Approaching the one-year mark of a mass rape in Tabit, North Darfur, Human Rights Watch (HRW) has released a dispatch calling on the United Nations to do more to protect the survivors and those still at risk. This publication follows HRW’s October 12 dispatch detailing ongoing violations of women’s rights in Sudan’s conflict zones as well as the regime’s application of repressive and discriminatory laws to diminish the ability of women to participate in public life.
As documented in a February 2015 HRW report, Sudan Armed Forces soldiers raped at least 221 women over a 36-hour period starting on October 30, 2014. After the incident, the Sudanese government obstructed efforts to investigate these acts and limited the freedom of movement of the people of Tabit. As we wrote in a New York Times op-ed following this report, “These ‘torture rapes’ are just one tool in Sudan’s criminal arsenal, which also includes aerial bombing of hospitals and agricultural fields, burning of villages and the denial of food aid.”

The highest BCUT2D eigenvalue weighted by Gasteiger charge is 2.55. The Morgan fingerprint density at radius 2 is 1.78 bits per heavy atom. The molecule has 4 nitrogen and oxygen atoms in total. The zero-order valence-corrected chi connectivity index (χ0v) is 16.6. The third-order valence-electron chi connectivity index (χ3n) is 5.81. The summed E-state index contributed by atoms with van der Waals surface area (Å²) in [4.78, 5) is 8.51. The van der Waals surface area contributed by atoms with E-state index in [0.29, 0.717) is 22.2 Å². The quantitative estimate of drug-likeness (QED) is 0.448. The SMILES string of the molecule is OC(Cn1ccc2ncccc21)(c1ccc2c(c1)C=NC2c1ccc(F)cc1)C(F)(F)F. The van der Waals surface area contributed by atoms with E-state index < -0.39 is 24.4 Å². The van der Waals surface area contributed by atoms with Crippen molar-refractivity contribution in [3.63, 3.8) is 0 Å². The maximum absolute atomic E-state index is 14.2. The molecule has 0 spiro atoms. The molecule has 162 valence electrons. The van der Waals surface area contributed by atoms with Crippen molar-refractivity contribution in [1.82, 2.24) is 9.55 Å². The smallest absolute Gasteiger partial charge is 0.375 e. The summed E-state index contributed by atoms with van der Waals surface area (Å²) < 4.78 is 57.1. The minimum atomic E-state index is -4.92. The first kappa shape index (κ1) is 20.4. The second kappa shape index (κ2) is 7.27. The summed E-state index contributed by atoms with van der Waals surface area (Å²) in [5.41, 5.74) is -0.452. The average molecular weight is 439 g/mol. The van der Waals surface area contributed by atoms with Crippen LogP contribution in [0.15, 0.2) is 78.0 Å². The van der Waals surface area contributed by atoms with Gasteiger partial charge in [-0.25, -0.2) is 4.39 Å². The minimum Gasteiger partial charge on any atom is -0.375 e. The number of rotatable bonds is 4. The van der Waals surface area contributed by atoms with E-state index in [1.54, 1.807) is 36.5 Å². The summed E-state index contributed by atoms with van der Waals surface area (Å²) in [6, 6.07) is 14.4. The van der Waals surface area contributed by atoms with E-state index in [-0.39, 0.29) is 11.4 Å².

"In both Tabit and Golo, the Sudanese government has done everything possible to cover up its crimes. There is no evidence that anyone has been charged with any crimes. The survivors have not received medical or psychosocial services, let alone justice.
Tomorrow, the United Nations Security Council is meeting to discuss a report from the joint African Union-UN mission in Darfur – a report that, somehow, excludes any mention of the RSF’s role in violence and abuses in Darfur. Instead of allowing this one-sided narrative to stand unchallenged, council members should use this opportunity to press for justice."
Read the full Human Rights Watch dispatch here.